Why have pay ratios?

When asked, the majority of us think the pay gap between the highest paid in our society and the rest of us is too large, with more than 80% of us saying so in the British Social Attitudes survey of 2013.

Indeed, in a survey commissioned by the High Pay Centre in 2015, 66% of us said there should be a maximum pay gap so bosses cannot earn more than a fixed amount above the average employee of their company.

In recent research commissioned by Oxfam in September 2016, 59% of people said business has a responsibility to reduce poverty and inequality, 76% said it has a responsibility to close the wage gap between the highest and lowest or average employee wage, and 64% said they would support legislation which stopped the highest paid employee in a company earning more than twenty times the company’s average employee salary.

Countries of the United Nations, including the United Kingdom, signed up to the Global Sustainable Development Goals in September 2015.  These include a specific goal to reduce excessive wage inequality at Goal 10.4: Adopt policies, especially fiscal, wage and social protection policies, and progressively achieve greater equality.

Evidence also shows that societies with smaller income inequality – the income difference between those people with high incomes and low incomes – are generally happier, healthier and a better place to live for almost everyone in them.  Pay is the biggest part of our income for most of us so plays a critical role in income inequality.

Further research is showing that as the pay gap increases in our workplaces so too does the likelihood of workplace conflict, increased staff turnover and work-related illness, with all the associated economic consequences.

And emergent research is showing that consumers prefer to buy from employers who they consider pay fair – where employers can use their pay ratios to help show how fair they pay.

 


Pay ratios show how an employer shares out pay amongst their employees.  This is called pay dispersion.

A pay ratio is typically calculated as the ratio of the pay of the highest paid employee of an organisation to the pay of the average or lowest paid employee in that organisation.

Pay ratios (sometimes called pay multiples) are a way of measuring and tracking pay dispersion, enabling us to compare a company’s performance over time and against that of other companies.

 


An Independent Government Review

In June 2010 the Prime Minister and the Chancellor of the United Kingdom commissioned Will Hutton to make recommendations on promoting pay fairness in the public sector by tackling disparities between the lowest and the highest paid in public sector organisations.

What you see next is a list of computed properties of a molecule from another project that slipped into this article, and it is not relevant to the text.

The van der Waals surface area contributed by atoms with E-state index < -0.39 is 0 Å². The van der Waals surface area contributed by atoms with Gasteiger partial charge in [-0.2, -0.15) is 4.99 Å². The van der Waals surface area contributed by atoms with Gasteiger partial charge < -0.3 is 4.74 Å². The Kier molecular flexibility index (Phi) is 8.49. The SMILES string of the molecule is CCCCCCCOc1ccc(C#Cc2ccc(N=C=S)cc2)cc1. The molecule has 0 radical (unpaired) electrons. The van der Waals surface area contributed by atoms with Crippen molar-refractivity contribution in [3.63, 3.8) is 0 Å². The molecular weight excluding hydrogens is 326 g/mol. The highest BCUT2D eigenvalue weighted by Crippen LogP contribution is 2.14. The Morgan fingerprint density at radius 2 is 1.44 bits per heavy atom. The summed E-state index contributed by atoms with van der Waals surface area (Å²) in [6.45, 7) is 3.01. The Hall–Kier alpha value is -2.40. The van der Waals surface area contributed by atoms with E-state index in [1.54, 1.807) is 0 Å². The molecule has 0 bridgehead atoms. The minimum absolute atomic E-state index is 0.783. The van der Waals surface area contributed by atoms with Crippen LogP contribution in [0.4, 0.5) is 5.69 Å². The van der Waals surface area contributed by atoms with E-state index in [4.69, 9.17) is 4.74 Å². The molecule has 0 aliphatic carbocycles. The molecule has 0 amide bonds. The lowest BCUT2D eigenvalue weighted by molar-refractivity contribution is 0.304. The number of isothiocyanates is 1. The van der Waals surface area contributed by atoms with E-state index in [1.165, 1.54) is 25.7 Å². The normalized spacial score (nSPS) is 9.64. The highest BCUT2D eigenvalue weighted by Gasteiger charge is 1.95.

In March 2011 Will Hutton published the Final Report of his Independent Review into Fair Pay in the Public Sector, along with his recommendations to the Government for a Fairness Framework for Senior Public Service Pay.

His report provides the following summary recommendations for the framework for fairness in senior public service pay:

  1. Using pay multiples to track executive pay against that of all employees
  2. Informing the public debate through annual Fair Pay Reports
  3. Re-calibrating the pay of Non-Departmental Public Body chief executives
  4. From disclosure to explanation: ensuring complete transparency over executive role and remuneration
  5. Enabling citizen analysis of executive pay
  6. Abandoning arbitrary benchmarks for public service pay
  7. Preventing rewards for failure through earn-back pay for senior public servants
  8. Extending earn-back pay to high performing middle managers
  9. Sharing the rewards of greater productivity
  10. Opening up opportunities for future generations of public service leaders
  11. A Fair Pay Code
  12. Tracking pay multiples across the economy

 

Recommendation 1: Using pay multiples to track executive pay against that of all employees, specifically recommended:

The Government should not cap pay across public services, but should require that from 2011-12 all public service organisations publish their top to median pay multiples each year to allow the public to hold them to account.

 

Recommendation 12: Tracking pay multiples across the economy, specifically recommended:

To make tracking pay multiples normal practice across the economy, as part of its commitment to improve corporate reporting, the Government should require listed companies to publish top to median pay multiples in their annual reporting from January 2012.